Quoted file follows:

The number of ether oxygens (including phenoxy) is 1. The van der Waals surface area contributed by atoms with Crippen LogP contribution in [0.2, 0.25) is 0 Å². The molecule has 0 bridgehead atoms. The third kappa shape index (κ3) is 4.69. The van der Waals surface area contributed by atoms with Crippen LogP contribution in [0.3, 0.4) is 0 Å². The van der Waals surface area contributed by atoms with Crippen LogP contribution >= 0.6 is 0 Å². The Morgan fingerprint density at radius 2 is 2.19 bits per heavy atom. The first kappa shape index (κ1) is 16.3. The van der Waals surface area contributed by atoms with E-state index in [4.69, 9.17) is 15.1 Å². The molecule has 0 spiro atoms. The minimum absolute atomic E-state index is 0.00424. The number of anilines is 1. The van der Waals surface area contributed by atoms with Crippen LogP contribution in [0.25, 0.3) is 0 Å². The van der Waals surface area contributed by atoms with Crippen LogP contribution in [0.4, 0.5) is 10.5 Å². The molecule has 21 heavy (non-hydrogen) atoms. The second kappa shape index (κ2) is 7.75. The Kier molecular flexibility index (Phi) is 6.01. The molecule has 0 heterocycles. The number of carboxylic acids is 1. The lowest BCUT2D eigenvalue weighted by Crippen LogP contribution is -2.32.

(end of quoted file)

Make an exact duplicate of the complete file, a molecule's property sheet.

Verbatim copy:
The number of ether oxygens (including phenoxy) is 1. The van der Waals surface area contributed by atoms with Crippen LogP contribution in [0.2, 0.25) is 0 Å². The molecule has 0 bridgehead atoms. The third kappa shape index (κ3) is 4.69. The van der Waals surface area contributed by atoms with Crippen LogP contribution in [0.3, 0.4) is 0 Å². The van der Waals surface area contributed by atoms with Crippen LogP contribution >= 0.6 is 0 Å². The Morgan fingerprint density at radius 2 is 2.19 bits per heavy atom. The first kappa shape index (κ1) is 16.3. The van der Waals surface area contributed by atoms with E-state index in [4.69, 9.17) is 15.1 Å². The molecule has 0 spiro atoms. The minimum absolute atomic E-state index is 0.00424. The number of anilines is 1. The van der Waals surface area contributed by atoms with Crippen LogP contribution in [0.25, 0.3) is 0 Å². The van der Waals surface area contributed by atoms with Crippen LogP contribution in [0.4, 0.5) is 10.5 Å². The molecule has 21 heavy (non-hydrogen) atoms. The second kappa shape index (κ2) is 7.75. The Kier molecular flexibility index (Phi) is 6.01. The molecule has 0 heterocycles. The number of carboxylic acids is 1. The lowest BCUT2D eigenvalue weighted by Crippen LogP contribution is -2.32.